Mentom - Singapore 2012

© Mentom – May 2012

Spectacle olympique

samedi 16 août 2008, par Mentom

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  • français

Nicolas Sarkozy became the first world leader to suggest that he might boycott the Beijing Olympics yesterday as Britain and France increased the pressure on China over Tibet.

President Sarkozy signalled that he may stay away from the opening ceremony in August unless the Chinese authorities exercised restraint in dealing with the Tibetan independence movement and opened talks with the Dalai Lama.

The Foreign and Commonwealth Office yesterday hit out at China’s “violations” in Tibet and the “disappointing” lack of progress towards a peaceful resolution.

Its annual report on human rights said : “We continue to make clear our view that the best way to improve the situation in Tibet is through meaningful dialogue between the Chinese authorities and the Dalai Lama and his representatives, without pre-conditions.”

Mr Sarkozy said that “all options were open” and that he would make a decision whether to go to Beijing depending on China’s response.

"Our Chinese friends must understand the worldwide concern that there is about the question of Tibet,” he said. “I don’t close the door to any option, but I think it’s more prudent to reserve my responses to concrete developments in the situation. I want dialogue to begin and I will graduate my response according to the response given by Chinese authorities.”

Mr Sarkozy’s comments will increase pressure on the Prime Minister to be more explicit about his demands with Beijing over Tibet. They also threatened to overshadow what London and Paris had hoped would be a turning point in Anglo-French relations after the ill-feeling of the Blair-Chirac years.

At the summit, in the Emirates Stadium in North London, new co-operation deals on nuclear energy and immigration will be signed. London and Paris are set to agree to harmonise regulations to make it easier and cheaper for new nuclear plants to be built on both sides of the Channel. The leaders are also expected to announce new schemes to use French expertise to train a new nuclear workforce in this country and co-operation over the construction of long-term waste facilities.

On immigration, British officials are hoping for a firm commitment from the French that they will not build a new reception centre for migrants, nicknamed Sangatte II, in Calais.

The package of agreed measures is also expected to include the joint chartering of flights to deport illegal migrants from Britain and France back to countries such as Afghanistan, Iraq and Iran — something raised by Mr Sarkozy in 2005. The French President will also brief Mr Brown privately on his plans to send 1,000 troops to Afghanistan and seek to win his support for further European defence co-operation.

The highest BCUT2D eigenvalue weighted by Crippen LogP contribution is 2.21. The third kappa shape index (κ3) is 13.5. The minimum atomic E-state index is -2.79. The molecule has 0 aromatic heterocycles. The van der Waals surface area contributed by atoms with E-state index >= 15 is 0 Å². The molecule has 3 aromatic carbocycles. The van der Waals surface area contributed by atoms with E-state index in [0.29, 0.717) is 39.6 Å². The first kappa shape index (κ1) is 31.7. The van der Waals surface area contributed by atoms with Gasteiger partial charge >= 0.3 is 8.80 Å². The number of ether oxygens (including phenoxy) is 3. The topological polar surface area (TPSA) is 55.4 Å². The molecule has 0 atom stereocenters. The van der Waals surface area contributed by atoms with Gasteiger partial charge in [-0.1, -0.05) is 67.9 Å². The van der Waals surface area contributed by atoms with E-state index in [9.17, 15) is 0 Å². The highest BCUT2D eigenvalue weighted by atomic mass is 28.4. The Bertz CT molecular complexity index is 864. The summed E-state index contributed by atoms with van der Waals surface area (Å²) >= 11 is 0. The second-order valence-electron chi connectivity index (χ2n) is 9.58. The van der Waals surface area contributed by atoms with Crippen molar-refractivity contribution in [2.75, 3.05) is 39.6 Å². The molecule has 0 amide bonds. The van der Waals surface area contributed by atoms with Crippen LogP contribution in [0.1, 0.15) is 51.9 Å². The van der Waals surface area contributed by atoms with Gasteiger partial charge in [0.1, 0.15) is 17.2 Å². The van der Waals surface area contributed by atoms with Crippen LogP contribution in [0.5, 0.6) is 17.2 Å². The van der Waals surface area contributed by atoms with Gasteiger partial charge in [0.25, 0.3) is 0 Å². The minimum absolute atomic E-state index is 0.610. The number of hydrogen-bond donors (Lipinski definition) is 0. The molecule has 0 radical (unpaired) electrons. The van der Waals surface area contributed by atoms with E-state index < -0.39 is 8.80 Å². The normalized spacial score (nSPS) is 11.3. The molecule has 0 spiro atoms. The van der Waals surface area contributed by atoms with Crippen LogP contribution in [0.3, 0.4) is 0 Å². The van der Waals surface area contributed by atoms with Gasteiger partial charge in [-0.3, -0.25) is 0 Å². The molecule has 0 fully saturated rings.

A snub by Mr Sarkozy of the Beijing opening ceremony would put pressure on other European leaders to follow suit. France will hold the rotating EU presidency during the Games while hosting the Dalai Lama for the first time since 2003 when he delivers Buddhist lectures in Nantes.

It would also heap embarrassment on the Chinese, who are already worried that the Olympic torch relay — the high-profile prelude to the opening ceremony — will be hijacked by political protesters and human rights activists. The torch-lighting ceremony in the ancient city of Olympia was disrupted over the weekend by pro-Tibet protesters. Three people from Reporters without Borders (RSF), a Paris-based media freedom group, were arrested.

The organisation appealed last week for a boycott of the opening ceremony by heads of state and governments as a way of sending a strong message to China without asking athletes to throw away years of training by refusing to compete.

The idea is supported by many in France. Jean-François Julliard, an RSF director and one of those of charged by Greek police with “insulting national symbols”, said : “We feel that political leaders are starting to change their attitudes.”

The sports director at France’s leading television company suggested that it might boycott the Olympics if the Chinese Government censored footage. “At that point, the president of France Télévisions . . . would without a doubt decide not to cover the Games,” Daniel Bilalian told Belgian radio.

— British arms exports to China have tripled in value in one year, according to a Foreign and Commonwealth Office report (Michael Evans writes). Arms exports were worth £215 million from October 2006 to September 2007. Licences for Beijing included equipment for military helicopters and for communications systems.

Article in Times Online Photos from Spiegel Online

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